Ultimate magazine theme for WordPress.

Managing courage and fear

cutting edgeThe past two weeks’ discourse had been dominated by the impending propagation of parliament.
As it were, that made a turnaround, and ended up as just adjournment sine die: that is, without indicating when that adjournment is likely to end.

This is another procedural device to target only the House, while its committees may continue to sit.
The House may not even sit in its capacity as committee of the whole. This recess spilled over into the Senate; which always unfortunately has to oblige according to its big brother’s circumstances.

This adjournment coincided with the Public Accounts Committee (PAC) April 29-30 workshop organised by the Southern African Development Community Organisation of Public Accounts Committees( SADCOPAC) and the Association of Public Accounts Committees (South Africa) (APAC).

The workshop was one of the many designed to oil the wheels of the PACs and their parliaments in Africa.
This particular one was facilitated by Timeline Leadership Co-creators.
Among the wise resolutions made at the workshop was the need to manage courage and fear in a hostile environment.
This was a facilitator’s response to PAC members’ comments as leaders who have to proactively deal with what is right and not who is right.

This wise saying is recited to be a challenge to Lesotho. It can be stretched beyond the confines of the PAC.
It is public knowledge that Basotho of the era of Morena Moshoeshoe were a courageous lot which enabled them to survive the odds stacked against them.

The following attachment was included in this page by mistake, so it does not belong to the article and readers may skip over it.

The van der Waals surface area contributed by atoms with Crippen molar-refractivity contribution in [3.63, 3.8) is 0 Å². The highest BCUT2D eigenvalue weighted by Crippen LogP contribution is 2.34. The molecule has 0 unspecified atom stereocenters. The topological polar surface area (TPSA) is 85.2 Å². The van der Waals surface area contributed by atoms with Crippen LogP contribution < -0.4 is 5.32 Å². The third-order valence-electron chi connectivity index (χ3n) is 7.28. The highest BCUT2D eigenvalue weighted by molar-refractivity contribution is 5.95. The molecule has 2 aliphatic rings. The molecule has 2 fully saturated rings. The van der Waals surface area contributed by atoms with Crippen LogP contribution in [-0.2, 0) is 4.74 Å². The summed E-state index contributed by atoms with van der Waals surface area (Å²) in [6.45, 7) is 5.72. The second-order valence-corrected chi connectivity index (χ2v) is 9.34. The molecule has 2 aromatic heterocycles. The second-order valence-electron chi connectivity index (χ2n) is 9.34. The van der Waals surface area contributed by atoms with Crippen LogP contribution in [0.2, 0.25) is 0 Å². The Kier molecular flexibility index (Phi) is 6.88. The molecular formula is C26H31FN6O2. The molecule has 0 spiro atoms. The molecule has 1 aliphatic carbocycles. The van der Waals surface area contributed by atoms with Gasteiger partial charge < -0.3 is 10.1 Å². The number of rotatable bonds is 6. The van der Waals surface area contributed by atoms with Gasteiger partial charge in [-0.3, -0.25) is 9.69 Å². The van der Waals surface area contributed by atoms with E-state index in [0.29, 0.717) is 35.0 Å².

We owe the Lesotho we now have to them.

To me, courage and fear are extreme opposites. The Lesotho of our time still has courageous citizens.
There are also those who survive on fueling fear among the otherwise courageous in the pursuit of ideals they believe in. Lesotho has survived many hostile environments. We are now in the era of the eighth parliament. Anyone is at liberty to assess the kind of environment we are going through.
Could it be correct to surmise that there are those who still believe in the courage to sow and encourage fear among the otherwise courageous believers in principles they believe in?

How best can leaders of this nation proactively manage our courage and minimise or avoid all that which ends in fear?
Can there be a time when fear could be the best option for a self-respecting nation? NO !
Could it be the opposition which wields the weapon of fear by intimidating the House to the extent that the best option is for it to be on recess?

Could going into such unplanned recess be the best option to protect the House against threats?
The constitution provides for both the coalition government and the no-confidence motion (NCM) among many other tools of political trait.

It provides a venue for the various leaders of this nation to perfect their form of parliamentary democracy.
The current official opposition handed power to the coalition which formed a government and pledged to be His Majesty’s loyal opposition. The outlook of this move was to achieve peace for this nation.
Peace without fear.

It is no surprise, therefore, that the opposition had the courage to opt for a NCM with a genuine hope to get things right.
One wonders how appropriate it is for others to courageously opt to evade the constitutional challenge by resting the House and seeking courts of law’s intervention to discourage the National Assembly in the exercise of its duty to decide on NCM.

The excuse that this adjournment is designed to enable a study tour to New Zealand is a very weak one.
Study tours are not new to our parliament. If indeed it deserves adjournment of parliament, why is this not done just for the duration of that tour, when its dates have been fixed?
A lot can be read in this adjournment sine die, and the electorate will pass its verdict.
Our various leaders are urged to effectively manage their courage and fear in the national interest.

 The author, Honourable Makhabane Maluke, is the Bobatsi Number 80 Constituency member of parliament (MP) and belongs to Lesotho’s main opposition party, the Democratic Congress (DC).

Comments are closed.